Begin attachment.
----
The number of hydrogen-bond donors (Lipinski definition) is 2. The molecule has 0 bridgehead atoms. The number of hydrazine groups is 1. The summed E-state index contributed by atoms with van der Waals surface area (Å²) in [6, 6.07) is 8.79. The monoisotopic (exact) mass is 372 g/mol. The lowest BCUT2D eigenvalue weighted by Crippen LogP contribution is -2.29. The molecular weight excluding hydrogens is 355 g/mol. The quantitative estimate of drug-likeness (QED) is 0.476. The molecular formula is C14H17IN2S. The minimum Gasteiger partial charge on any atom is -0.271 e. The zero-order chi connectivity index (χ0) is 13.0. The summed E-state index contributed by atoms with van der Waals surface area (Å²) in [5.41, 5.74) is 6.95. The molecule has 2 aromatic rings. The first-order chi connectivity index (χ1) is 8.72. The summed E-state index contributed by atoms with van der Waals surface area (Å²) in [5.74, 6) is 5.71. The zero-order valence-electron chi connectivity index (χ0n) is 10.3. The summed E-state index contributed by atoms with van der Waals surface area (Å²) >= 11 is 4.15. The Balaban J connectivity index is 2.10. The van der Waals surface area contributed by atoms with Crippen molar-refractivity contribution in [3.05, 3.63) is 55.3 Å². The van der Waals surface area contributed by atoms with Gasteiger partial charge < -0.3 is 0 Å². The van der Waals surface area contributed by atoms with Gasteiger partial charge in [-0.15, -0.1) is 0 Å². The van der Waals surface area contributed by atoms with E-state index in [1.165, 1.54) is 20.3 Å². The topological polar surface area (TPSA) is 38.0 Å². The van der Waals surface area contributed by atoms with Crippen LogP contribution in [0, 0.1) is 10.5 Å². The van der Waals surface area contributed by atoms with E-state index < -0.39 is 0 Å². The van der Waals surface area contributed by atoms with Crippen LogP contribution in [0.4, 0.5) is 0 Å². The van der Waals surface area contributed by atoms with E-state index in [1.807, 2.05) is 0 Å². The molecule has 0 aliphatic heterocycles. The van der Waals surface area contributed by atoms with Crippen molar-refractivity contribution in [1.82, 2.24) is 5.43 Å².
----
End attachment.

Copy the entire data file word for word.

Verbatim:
The number of hydrogen-bond donors (Lipinski definition) is 2. The molecule has 0 bridgehead atoms. The number of hydrazine groups is 1. The summed E-state index contributed by atoms with van der Waals surface area (Å²) in [6, 6.07) is 8.79. The monoisotopic (exact) mass is 372 g/mol. The lowest BCUT2D eigenvalue weighted by Crippen LogP contribution is -2.29. The molecular weight excluding hydrogens is 355 g/mol. The quantitative estimate of drug-likeness (QED) is 0.476. The molecular formula is C14H17IN2S. The minimum Gasteiger partial charge on any atom is -0.271 e. The zero-order chi connectivity index (χ0) is 13.0. The summed E-state index contributed by atoms with van der Waals surface area (Å²) in [5.41, 5.74) is 6.95. The molecule has 2 aromatic rings. The first-order chi connectivity index (χ1) is 8.72. The summed E-state index contributed by atoms with van der Waals surface area (Å²) in [5.74, 6) is 5.71. The zero-order valence-electron chi connectivity index (χ0n) is 10.3. The summed E-state index contributed by atoms with van der Waals surface area (Å²) >= 11 is 4.15. The Balaban J connectivity index is 2.10. The van der Waals surface area contributed by atoms with Crippen molar-refractivity contribution in [3.05, 3.63) is 55.3 Å². The van der Waals surface area contributed by atoms with Gasteiger partial charge < -0.3 is 0 Å². The van der Waals surface area contributed by atoms with Gasteiger partial charge in [-0.15, -0.1) is 0 Å². The van der Waals surface area contributed by atoms with E-state index in [1.165, 1.54) is 20.3 Å². The topological polar surface area (TPSA) is 38.0 Å². The van der Waals surface area contributed by atoms with Crippen LogP contribution in [0, 0.1) is 10.5 Å². The van der Waals surface area contributed by atoms with E-state index < -0.39 is 0 Å². The van der Waals surface area contributed by atoms with Crippen LogP contribution in [0.4, 0.5) is 0 Å². The van der Waals surface area contributed by atoms with E-state index in [1.807, 2.05) is 0 Å². The molecule has 0 aliphatic heterocycles. The van der Waals surface area contributed by atoms with Crippen molar-refractivity contribution in [1.82, 2.24) is 5.43 Å².